Darwin’s Epiphany on the Meaning of Flowers

 
I confess I am approaching Oliver Sacks’ posthumously published book, The River of Consciousness, as a sacred text. The richness and depth of both his writing style and his content made his articles in the newspaper favorites of mine in the years preceding his death.

The first essay, “Darwin and the Meaning of Flowers,” which I anonymously alluded to last week, has not disappointed. Darwin observed that flowers and insects co-evolved, and he once contrasted his (in Sacks’ words) “frontal assault…on creationism” in On the Origin of Species by Means of Natural Selection to his subsequent work with flowers.

In Darwin’s words, “no one else has perceived that my chief interest in my orchid book has been that it was a ‘flank movement’ on the enemy,” the opponents of evolution. As Darwin’s botanist friend Asa Gray suggested, if his book on orchids “had appeared before the Origin, the author would have been canonized rather than anathematized by the natural theologians.”

In other words, we human beings would have felt less threatened understanding how flowers and insects evolved characteristics over eons that were mutually beneficial. The evolution of mammals like us threatened our sense of superiority, our presumption that we were made ex nihilo in the image of God, not descended from other animals.

The second but more ancient Genesis creation myth that describes Yahweh shaping the first human being from earth is closer to Darwin’s own observation in The Descent of Man, “Man still bears in his bodily frame the indelible stamp of his lowly origin.” Dust we art, to dust we shalt return.

Sacks writes,

The notion of such vast eons of time—and the power of tiny, undirected changes which by their accumulation could generate new worlds, worlds of enormous richness and variety—was intoxicating. Evolutionary theory provided, for many of us, a sense of deep meaning and satisfaction that belief in a divine plan never achieved. The world that presented itself to us became a transparent surface, through which one could see the whole history of life.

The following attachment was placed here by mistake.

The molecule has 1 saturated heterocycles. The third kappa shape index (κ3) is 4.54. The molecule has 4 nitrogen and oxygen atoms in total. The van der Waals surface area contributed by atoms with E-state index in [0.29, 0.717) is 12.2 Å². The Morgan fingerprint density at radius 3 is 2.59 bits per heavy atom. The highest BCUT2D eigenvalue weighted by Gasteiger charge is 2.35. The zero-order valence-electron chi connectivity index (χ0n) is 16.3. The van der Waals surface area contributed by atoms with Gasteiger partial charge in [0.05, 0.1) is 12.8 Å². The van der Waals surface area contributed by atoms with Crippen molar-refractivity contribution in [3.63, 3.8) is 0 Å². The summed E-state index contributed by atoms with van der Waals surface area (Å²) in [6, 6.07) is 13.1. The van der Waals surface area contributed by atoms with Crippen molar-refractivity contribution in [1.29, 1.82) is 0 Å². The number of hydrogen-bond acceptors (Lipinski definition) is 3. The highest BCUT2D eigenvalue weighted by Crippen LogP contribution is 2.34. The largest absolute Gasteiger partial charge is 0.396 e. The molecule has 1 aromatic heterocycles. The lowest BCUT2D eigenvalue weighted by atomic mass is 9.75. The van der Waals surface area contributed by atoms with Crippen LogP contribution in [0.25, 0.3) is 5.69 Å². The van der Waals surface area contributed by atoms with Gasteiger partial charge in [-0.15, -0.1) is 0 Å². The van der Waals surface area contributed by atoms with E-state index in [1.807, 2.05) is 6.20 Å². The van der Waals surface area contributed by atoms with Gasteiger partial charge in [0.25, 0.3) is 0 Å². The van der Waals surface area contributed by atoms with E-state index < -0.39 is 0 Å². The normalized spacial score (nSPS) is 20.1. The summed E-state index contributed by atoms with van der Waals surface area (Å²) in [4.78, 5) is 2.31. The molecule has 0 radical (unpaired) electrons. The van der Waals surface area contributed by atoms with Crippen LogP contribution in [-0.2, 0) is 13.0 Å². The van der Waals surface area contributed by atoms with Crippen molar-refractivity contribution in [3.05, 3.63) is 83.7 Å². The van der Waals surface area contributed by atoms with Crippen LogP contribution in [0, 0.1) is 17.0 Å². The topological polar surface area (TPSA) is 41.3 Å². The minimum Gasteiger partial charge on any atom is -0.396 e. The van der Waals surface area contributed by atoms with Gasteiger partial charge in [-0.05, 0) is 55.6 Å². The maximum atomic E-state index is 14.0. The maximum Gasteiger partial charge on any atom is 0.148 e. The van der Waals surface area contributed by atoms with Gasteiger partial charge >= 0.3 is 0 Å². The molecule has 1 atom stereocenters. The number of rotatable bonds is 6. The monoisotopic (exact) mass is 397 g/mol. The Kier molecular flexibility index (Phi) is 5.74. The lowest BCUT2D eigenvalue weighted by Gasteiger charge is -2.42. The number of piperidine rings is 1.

Reminds me of Paul’s metaphor of how “we see through a glass darkly.”

With Oliver Sacks,

I rejoice in the knowledge of my biological uniqueness and my biological antiquity and my biological kinship with all other forms of life. This knowledge roots me, allows me to feel at home in the natural world, to feel that I have my own sense of biological meaning, whatever my role in the cultural, human world.

Sacks credits this insight to “Darwin’s epiphany on the meaning of flowers” and Sacks’ own childhood experience of the natural world.

I once worked with a pastor who gave as much attention to the arrangement of flowers, cuttings, and plants on the chancel as he did to the words of sermons, the sacraments, prayers, and liturgies. When he died, I entitled his eulogy, “The Importance of Flowers.” To this day, I remember less of his theology than of his aesthetics—or truer, his aesthetic washis theology.

The impertinence of youth caused me once to chide my father for spending so much time on his garden “rather than on something that lasts.” “What lasts?” was his wise response, making no apology.

Possibly the better way to proclaim the Gospel is to “say it with flowers.”

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